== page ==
Did the ancient Greeks use a different language for a special purpose like it was the case with Latin in Europe and Sanskrit in India?

By: | Post date: 2016-01-14 | Comments: No Comments
Posted in categories: Ancient Greek, Linguistics

Did the Ancient Greeks have a different *language* for sacred purposes? No, Ancient Greek was their language.

But the Ancient Greeks did use different dialects for different genres of literature, to an extent that has not been paralleled since. Epic dialect (a mix based on archaic Ionic) for epic poetry, and allusions to it, is the closest they had to a Latin or Sanskrit, given the immense prestige of Homer. Doric for choral poetry, Aeolic for lyric poetry, Ionic for history and medicine (following Herodotus and Hippocrates), Attic for default prose.

The Mediaeval and Modern Greeks are a better comparison. There was a little Epic, Ionic and Doric written now and then, but the main distinction was between learnèd registers and the vernacular, with the vernacular avoided thoroughly until the 12th century, and by most writers right until the 20th century. The learnèd registers were varying mixes of Attic, Koine, and calqued French. (Those who’ve read Psichari know what I mean by the last bit.)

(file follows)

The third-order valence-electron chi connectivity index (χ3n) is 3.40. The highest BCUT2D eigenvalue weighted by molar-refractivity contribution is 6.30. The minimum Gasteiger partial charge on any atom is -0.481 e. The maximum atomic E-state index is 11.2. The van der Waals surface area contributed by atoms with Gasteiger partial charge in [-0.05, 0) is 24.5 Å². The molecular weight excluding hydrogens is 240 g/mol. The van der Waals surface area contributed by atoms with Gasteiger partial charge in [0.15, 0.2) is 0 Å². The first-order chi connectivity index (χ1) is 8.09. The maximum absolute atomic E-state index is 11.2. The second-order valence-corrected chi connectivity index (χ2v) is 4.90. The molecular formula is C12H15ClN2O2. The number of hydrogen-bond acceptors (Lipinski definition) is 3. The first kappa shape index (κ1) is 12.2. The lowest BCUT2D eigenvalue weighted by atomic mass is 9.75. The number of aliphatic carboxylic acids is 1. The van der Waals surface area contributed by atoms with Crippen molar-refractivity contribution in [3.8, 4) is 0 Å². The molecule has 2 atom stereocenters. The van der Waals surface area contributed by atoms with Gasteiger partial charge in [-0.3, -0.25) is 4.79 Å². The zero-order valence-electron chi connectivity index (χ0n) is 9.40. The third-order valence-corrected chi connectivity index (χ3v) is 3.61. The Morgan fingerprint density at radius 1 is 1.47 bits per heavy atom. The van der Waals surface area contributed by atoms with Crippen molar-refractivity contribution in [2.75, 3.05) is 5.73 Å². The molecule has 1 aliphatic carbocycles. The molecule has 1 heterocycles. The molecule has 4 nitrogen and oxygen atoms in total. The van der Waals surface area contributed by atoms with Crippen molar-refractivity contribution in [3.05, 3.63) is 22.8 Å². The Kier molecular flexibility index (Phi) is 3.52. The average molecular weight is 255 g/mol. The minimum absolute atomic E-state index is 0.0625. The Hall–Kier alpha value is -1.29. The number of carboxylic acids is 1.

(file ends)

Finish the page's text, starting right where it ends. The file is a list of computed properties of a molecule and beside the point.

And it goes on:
And to this day, the Greek Orthodox (and those of that heritage) are very uncomfortable with the vernacular being used in a Christian religious context. I did a spit-take walking past a Greek Catholic church, and hearing the mass in Modern Greek. Catholics in Greece are post-Vatican II, after all. Unthinkable in Orthodox  services. The most vernacular language used in the services is probably the Gospels…

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